Q. Discuss the challenges associated with pollution due to the thermal power plants in India. Suggest some measures to tackle these challenges. (250 words)19 Feb, 2019 GS Paper 3 Bio-diversity & Environment
- In introduction write in brief the different types of pollution problems from thermal plants.
- Elaborate the challenges associated with pollution due to the thermal power plants.
- Suggest some measures to tackle these challenges.
Pollution due to thermal power plants:-
- Largest emitter of mercury: Typical power plant emits 90 % of its mercury into the air and 10 percent on land.
- Air Pollution
- From point source: Particulates matter, Gaseous emission - Sulphur dioxide, oxides of nitrogen, carbon monoxide, carbon dioxide, Hydrocarbon.
- From non-point source: Transportation of coal, Loading/unloading of fuel, Coal storage yard, Fly ash handling & Transportation, Coal storage yard
- Water pollution: Plant Effluent, Coal Handling Plant Dust Suppression, Ash handling, Effluent from oil handling and transformer areas, Power House and Turbine Area Effluent.
- Land Degradation: Untreated air and water pollutants from coal power plants affect the water and the flora and fauna of adjoining areas making them unfit for living or livelihood activities
- Noise Pollution: Regular exposure to such high noise levels emanating from power plants from the usage of equipment like boilers, turbines and crushers, affects people working in the plants.
- India’s coal use represents just over 54% of the present energy mix, and the fuel will continue to retain a high share of the overall generation.
Challenges associated with pollution due to the thermal power plants:
- Efficiency of Indian power plants: India’s thermal power plants still are inefficient and also one of the most polluting in comparison to the other industrial countries. Increasing the efficiency and adaptability of such plants is a challenge.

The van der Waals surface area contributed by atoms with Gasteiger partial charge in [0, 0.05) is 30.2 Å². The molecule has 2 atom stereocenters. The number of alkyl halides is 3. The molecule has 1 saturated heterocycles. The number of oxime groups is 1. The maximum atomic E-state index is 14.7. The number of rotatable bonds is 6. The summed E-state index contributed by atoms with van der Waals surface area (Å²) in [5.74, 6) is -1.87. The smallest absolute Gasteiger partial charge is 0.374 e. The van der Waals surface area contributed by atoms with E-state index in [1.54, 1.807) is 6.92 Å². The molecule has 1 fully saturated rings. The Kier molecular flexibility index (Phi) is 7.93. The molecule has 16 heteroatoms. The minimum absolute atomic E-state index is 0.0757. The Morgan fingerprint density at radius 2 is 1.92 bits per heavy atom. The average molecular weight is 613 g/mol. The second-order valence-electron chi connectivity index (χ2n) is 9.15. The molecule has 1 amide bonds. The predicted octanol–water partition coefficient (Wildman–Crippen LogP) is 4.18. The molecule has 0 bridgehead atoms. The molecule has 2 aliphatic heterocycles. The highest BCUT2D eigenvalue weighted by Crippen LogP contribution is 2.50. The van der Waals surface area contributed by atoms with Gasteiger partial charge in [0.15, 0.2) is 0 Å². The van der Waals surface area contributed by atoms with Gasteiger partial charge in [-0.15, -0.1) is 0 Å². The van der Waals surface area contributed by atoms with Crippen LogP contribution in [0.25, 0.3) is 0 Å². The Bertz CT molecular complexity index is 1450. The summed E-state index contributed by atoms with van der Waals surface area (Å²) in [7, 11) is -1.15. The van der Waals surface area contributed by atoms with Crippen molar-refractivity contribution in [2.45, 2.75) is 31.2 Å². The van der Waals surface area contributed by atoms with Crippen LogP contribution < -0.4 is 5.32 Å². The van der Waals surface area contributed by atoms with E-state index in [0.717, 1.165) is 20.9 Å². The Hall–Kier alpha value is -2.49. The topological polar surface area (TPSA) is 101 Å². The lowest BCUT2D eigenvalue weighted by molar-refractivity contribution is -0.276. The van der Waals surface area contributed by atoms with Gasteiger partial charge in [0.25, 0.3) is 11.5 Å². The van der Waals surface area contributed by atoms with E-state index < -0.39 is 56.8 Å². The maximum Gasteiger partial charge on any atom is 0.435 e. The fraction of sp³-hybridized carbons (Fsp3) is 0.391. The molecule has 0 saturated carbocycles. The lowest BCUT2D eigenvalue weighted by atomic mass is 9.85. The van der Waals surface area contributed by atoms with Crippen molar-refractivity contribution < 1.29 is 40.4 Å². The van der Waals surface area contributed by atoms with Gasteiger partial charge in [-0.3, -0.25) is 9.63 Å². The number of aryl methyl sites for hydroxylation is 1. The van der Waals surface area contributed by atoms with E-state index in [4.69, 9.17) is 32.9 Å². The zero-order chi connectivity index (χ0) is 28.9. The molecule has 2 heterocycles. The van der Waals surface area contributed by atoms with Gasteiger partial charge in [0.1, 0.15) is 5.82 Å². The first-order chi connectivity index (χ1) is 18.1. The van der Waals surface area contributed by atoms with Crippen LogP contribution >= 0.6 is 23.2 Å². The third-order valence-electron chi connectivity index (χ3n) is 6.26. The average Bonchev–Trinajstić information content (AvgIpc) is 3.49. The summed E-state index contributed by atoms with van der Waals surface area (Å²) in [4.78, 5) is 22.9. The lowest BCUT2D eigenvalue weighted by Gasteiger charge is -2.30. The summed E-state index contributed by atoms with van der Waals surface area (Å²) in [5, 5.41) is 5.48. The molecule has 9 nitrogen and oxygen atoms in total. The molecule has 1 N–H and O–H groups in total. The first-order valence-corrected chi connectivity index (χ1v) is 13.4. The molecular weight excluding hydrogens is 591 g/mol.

- Pollution-control technology: India lacks in most advanced technology for thermal power plants. This is due to lack of scientific and technology research environment.
- Huge investment cost: The exact investment needed by a plant would depend on the combination of upgradation and new installation required which in turn would depend on existing abatement technology, actual emissions, applicable norms and age of the plant. The challenge is to identify the right instruments to fund the entire exercise.
- Power for all: There is a twin challenge, meeting the target of pollution control and the wider social objective of extending electricity access to the unreached.
- Re-use of power plant byproducts like Fly Ash, Sulphur content is not done to its full potential etc. There could be a positive spin-off from sulphur-removal, since it can yield commercially significant quantities of synthetic gypsum.
- Health Impacts: These pollutants make severe impacts on the health, cause respiratory ailments and affect well-being of people. To achieve a healthy environment for all living being is the most challenging.
Some actions/steps suggested by NITI Aayog can be used to tackle the above challenges:-
- Expedite strategic decommissioning of old and inefficient power plants: These inefficient power plants should be replaced by efficient super-thermal plants or with power generators that are based on renewable energy.
- Upgrade efficient thermal power plants to meet the requirements of dynamic operation:
- Push rooftop solar and distributed generation
- Ensure high grade low polluting coal to the power plant: Availability and usage of high grade coal will allow power plants to operate at a high efficiency point.
In the first half of 2015, the Ministry of Environment, Forest and Climate Change (MoEFCC) issued drafts of stricter norms for emissions and water consumption for coal-based thermal power sector. However implementation of such norms will be a key in reducing the pollution.
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